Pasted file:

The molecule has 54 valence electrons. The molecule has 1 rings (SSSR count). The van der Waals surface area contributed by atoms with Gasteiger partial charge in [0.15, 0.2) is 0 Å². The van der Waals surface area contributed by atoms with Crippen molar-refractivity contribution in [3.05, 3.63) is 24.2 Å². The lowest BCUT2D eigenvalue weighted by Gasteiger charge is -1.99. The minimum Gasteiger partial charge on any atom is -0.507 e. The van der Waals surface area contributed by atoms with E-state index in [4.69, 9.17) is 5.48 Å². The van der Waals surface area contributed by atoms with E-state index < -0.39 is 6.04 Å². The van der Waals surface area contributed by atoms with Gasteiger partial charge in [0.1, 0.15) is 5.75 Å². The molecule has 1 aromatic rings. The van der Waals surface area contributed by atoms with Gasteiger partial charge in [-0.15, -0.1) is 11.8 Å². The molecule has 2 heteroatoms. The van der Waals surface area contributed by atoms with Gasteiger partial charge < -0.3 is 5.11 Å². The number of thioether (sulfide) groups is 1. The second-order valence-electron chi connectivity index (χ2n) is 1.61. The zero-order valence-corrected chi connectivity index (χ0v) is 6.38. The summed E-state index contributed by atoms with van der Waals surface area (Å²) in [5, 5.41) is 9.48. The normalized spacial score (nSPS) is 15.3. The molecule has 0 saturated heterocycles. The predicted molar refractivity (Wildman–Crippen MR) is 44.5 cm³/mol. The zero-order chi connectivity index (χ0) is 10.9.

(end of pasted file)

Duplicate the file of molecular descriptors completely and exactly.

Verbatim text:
The molecule has 54 valence electrons. The molecule has 1 rings (SSSR count). The van der Waals surface area contributed by atoms with Gasteiger partial charge in [0.15, 0.2) is 0 Å². The van der Waals surface area contributed by atoms with Crippen molar-refractivity contribution in [3.05, 3.63) is 24.2 Å². The lowest BCUT2D eigenvalue weighted by Gasteiger charge is -1.99. The minimum Gasteiger partial charge on any atom is -0.507 e. The van der Waals surface area contributed by atoms with E-state index in [4.69, 9.17) is 5.48 Å². The van der Waals surface area contributed by atoms with E-state index < -0.39 is 6.04 Å². The van der Waals surface area contributed by atoms with Gasteiger partial charge in [0.1, 0.15) is 5.75 Å². The molecule has 1 aromatic rings. The van der Waals surface area contributed by atoms with Gasteiger partial charge in [-0.15, -0.1) is 11.8 Å². The molecule has 2 heteroatoms. The van der Waals surface area contributed by atoms with Gasteiger partial charge < -0.3 is 5.11 Å². The number of thioether (sulfide) groups is 1. The second-order valence-electron chi connectivity index (χ2n) is 1.61. The zero-order valence-corrected chi connectivity index (χ0v) is 6.38. The summed E-state index contributed by atoms with van der Waals surface area (Å²) in [5, 5.41) is 9.48. The normalized spacial score (nSPS) is 15.3. The molecule has 0 saturated heterocycles. The predicted molar refractivity (Wildman–Crippen MR) is 44.5 cm³/mol. The zero-order chi connectivity index (χ0) is 10.9.